The Art of Eating Slowly–and Loving It

                  kid slowVSgirl fast

In North America we are experts at being efficient, staying busy, and making money; however, we are also in a chronic rush and a permanent state of stress, and we have no idea how to eat properly. That’s right—we’ve been eating wrong this whole time.

You probably know the feeling, the rush of adrenaline that comes from good food, the urge to eat as fast and as much as possible. Rather than taking time to focus on the warm, gooey goodness of the mozzarella cheese on your pizza—gleaming with pepperoni, mushrooms and bacon alight a thin, crispy crust—all you’re conscious of is stuffing it down your throat faster and faster. You need more, now. Before you know it, your delicious meal is gone, your stomach is stretched to its limits, and yet you feel like you’ve eaten nothing at all. Despite the four slices of pizza you managed to consume in less than ten minutes, you feel cheated, bloated, and incredibly unsatisfied.

Why do we do this to ourselves?

Somewhere along the way, we’ve lost the knowledge of how to enjoy our food. Food is fuel, and it should not be the centre of our days or of our lives, but it also should be appreciated and treasured rather than taken for granted. We need to re-learn how to eat, and this post is about how to do just that. Here’s some tips that will sound ridiculously obvious and simple, but please resist the urge to write them off. Because trust me, if you let them—they’ll work.

When You Eat:

1. Sit Down.
Food is an event to be celebrated, and it deserves your full attention. So try not to snack while you cook or eat standing up or on the go. Put your food on a plate and sit down like it’s a special occasion. Be in the moment. Stop thinking about what you have to do, what you haven’t done, and all the responsibilities that await you after this meal. Focus on the here and the now. Feel your breath go in and out. Look at the food on your plate. Really see it.

2. Chew Your Food More.
Chew each bite twenty times, at least. Let the food move around in your mouth. The more it moves, the more the tastebuds on your tongue sense the flavour. Put down your fork, or the rest of your slice, while you chew. Think about the food, and stay in the moment. Don’t have another bite until you swallow your first. Count out twenty chews, at least, and let the flavours immerse you.

3. Take Small Bites.
The smaller the bites you take, the more bites you get. Take a bite that’s half the size of a normal bite, or even one third of the size. Chew it the same number of times. Let yourself breath deep, and sit up proud and tall. Release the tension you’ve been holding in, and allow yourself to take full advantage of this treat, this wonderful blessing of food. And realize that somewhere in the process of thinking it, tasting it, seeing it, and feeling it, you have started to enjoy your food.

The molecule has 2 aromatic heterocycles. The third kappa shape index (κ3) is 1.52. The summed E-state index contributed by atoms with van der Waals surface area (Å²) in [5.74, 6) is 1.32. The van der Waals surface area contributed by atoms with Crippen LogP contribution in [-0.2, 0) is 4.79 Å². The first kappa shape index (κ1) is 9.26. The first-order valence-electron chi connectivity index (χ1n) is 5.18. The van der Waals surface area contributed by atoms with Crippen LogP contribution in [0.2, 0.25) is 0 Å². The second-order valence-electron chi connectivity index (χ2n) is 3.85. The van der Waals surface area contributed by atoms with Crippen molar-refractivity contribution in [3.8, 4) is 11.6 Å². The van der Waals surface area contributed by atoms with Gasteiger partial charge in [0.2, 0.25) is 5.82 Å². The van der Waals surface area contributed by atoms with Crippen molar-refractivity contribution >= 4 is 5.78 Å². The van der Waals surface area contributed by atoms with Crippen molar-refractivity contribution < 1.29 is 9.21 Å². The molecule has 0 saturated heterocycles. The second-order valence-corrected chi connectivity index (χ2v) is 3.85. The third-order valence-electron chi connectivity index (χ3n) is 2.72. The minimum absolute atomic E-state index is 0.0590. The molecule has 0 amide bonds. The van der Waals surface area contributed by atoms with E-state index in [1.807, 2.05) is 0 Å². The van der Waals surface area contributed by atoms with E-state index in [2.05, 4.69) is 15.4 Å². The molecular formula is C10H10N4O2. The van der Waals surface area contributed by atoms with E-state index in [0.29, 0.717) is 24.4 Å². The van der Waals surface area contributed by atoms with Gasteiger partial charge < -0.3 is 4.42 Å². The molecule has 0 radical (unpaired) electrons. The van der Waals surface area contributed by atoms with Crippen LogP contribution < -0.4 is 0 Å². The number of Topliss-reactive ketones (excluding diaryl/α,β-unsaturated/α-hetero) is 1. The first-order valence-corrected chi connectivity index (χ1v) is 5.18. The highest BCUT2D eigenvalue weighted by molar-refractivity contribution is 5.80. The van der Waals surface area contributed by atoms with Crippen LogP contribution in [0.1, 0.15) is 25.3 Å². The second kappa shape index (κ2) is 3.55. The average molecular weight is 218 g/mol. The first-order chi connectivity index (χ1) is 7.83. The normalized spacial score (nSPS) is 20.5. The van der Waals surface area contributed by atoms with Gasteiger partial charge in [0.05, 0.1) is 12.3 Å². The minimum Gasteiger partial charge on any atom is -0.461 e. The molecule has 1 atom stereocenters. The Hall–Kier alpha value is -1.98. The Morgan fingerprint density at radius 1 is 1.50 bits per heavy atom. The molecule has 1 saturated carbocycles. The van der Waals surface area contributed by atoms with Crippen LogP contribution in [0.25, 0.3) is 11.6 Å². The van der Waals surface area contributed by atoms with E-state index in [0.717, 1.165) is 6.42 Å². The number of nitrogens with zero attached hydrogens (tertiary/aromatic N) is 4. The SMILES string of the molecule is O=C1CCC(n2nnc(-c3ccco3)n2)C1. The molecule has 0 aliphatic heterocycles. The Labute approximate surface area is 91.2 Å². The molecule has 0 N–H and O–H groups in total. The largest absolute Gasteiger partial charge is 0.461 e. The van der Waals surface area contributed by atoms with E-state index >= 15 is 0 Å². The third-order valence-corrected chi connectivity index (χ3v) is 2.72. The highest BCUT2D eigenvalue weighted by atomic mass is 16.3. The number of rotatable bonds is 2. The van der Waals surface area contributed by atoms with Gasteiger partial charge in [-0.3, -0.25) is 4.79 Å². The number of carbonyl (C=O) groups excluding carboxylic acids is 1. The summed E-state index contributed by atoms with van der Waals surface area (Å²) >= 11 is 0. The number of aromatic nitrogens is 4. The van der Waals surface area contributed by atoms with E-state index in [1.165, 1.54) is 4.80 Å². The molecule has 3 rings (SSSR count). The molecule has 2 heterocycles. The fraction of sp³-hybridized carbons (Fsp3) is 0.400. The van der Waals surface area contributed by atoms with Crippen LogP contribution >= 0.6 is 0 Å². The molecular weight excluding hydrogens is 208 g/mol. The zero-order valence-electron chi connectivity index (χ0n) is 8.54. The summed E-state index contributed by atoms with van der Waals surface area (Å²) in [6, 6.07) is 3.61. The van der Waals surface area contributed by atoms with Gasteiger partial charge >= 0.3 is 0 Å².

It’s an incredible feeling when you actually do it. It’s liberating. No longer are you consumed with worries and stresses as you jam your food down your throat while standing up or running out the door. The art of eating slow no longer feels like torture—it becomes a joy. It becomes a whole new experience, one filled with peace and relaxation, delectable tastes, and food that remains on your plate for longer than five minutes. See if you can make your meal last twenty full minutes. Allow yourself to be relaxed and recharged. It’s only when you are in the moment that you are able to enjoy the moment, and consequently that you are able to enjoy the food.

Like everything else, this takes practice. We as humans are naturally adverse to change, and changing the way we view food and the way we experience it–even when it’s for our benefit–can be difficult. That’s why it’s necessary to exercise the conscious effort to be open-minded, to be relaxed and trusting enough to try something that may initially feel foreign and strange. You may be surprised at the results.

It’s amazing to think that these tiny little changes can make such a huge difference, but they can, and they do. As you learn to really enjoy the pizza, or whatever you happen to be eating at the moment, the addictive, unrelenting urge for more pizza and the fear of not having enough pizza begins to fade. The meal transforms from a seven-minute letdown into a delightful time where you are able to eat less and yet enjoy it more. Rather than leaving you bloated and sleepy, this kind of meal leaves you feeling light and refreshed. And isn’t that what we all want?

This isn’t just a slice of pizza anymore. It’s a whole new experience, a new way of thinking, a new way of life. And it is all yours to enjoy.

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